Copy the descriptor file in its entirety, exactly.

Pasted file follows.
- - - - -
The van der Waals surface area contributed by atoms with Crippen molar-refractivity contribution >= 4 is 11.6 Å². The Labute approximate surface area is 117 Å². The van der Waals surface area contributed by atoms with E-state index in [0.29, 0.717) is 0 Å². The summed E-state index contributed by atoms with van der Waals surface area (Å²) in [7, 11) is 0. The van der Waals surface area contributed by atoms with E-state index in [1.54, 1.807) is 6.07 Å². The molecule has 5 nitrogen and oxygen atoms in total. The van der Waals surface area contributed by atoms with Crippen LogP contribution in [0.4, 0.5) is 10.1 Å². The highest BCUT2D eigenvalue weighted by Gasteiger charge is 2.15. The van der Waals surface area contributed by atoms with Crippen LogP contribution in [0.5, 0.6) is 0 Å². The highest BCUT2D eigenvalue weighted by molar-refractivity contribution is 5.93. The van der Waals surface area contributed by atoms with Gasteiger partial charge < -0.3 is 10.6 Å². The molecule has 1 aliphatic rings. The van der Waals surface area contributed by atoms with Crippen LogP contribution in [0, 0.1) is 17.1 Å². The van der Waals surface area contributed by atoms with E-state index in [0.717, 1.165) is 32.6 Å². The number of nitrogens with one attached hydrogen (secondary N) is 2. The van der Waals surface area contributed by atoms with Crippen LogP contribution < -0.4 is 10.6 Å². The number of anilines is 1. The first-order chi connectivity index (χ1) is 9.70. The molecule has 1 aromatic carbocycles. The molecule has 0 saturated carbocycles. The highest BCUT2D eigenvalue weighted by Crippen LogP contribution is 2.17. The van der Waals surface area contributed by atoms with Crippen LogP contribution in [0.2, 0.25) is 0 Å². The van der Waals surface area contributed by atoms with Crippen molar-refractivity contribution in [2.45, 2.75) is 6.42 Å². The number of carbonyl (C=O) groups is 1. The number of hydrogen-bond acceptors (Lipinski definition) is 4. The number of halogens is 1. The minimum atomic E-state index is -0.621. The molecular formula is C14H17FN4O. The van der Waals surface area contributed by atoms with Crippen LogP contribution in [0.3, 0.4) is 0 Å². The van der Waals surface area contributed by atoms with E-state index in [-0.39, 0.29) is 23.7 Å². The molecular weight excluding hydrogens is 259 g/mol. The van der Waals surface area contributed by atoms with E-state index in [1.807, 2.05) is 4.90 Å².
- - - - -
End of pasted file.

The van der Waals surface area contributed by atoms with Crippen molar-refractivity contribution >= 4 is 11.6 Å². The Labute approximate surface area is 117 Å². The van der Waals surface area contributed by atoms with E-state index in [0.29, 0.717) is 0 Å². The summed E-state index contributed by atoms with van der Waals surface area (Å²) in [7, 11) is 0. The van der Waals surface area contributed by atoms with E-state index in [1.54, 1.807) is 6.07 Å². The molecule has 5 nitrogen and oxygen atoms in total. The van der Waals surface area contributed by atoms with Crippen LogP contribution in [0.4, 0.5) is 10.1 Å². The highest BCUT2D eigenvalue weighted by Gasteiger charge is 2.15. The van der Waals surface area contributed by atoms with Crippen LogP contribution in [0.5, 0.6) is 0 Å². The highest BCUT2D eigenvalue weighted by molar-refractivity contribution is 5.93. The van der Waals surface area contributed by atoms with Gasteiger partial charge < -0.3 is 10.6 Å². The molecule has 1 aliphatic rings. The van der Waals surface area contributed by atoms with Crippen LogP contribution in [0, 0.1) is 17.1 Å². The van der Waals surface area contributed by atoms with E-state index in [0.717, 1.165) is 32.6 Å². The number of nitrogens with one attached hydrogen (secondary N) is 2. The van der Waals surface area contributed by atoms with Crippen LogP contribution < -0.4 is 10.6 Å². The number of anilines is 1. The first-order chi connectivity index (χ1) is 9.70. The molecule has 1 aromatic carbocycles. The molecule has 0 saturated carbocycles. The highest BCUT2D eigenvalue weighted by Crippen LogP contribution is 2.17. The van der Waals surface area contributed by atoms with Crippen LogP contribution in [0.2, 0.25) is 0 Å². The van der Waals surface area contributed by atoms with Crippen molar-refractivity contribution in [2.45, 2.75) is 6.42 Å². The number of carbonyl (C=O) groups is 1. The number of hydrogen-bond acceptors (Lipinski definition) is 4. The number of halogens is 1. The minimum atomic E-state index is -0.621. The molecular formula is C14H17FN4O. The van der Waals surface area contributed by atoms with Crippen LogP contribution in [0.3, 0.4) is 0 Å². The van der Waals surface area contributed by atoms with E-state index in [-0.39, 0.29) is 23.7 Å². The molecular weight excluding hydrogens is 259 g/mol. The van der Waals surface area contributed by atoms with E-state index in [1.807, 2.05) is 4.90 Å².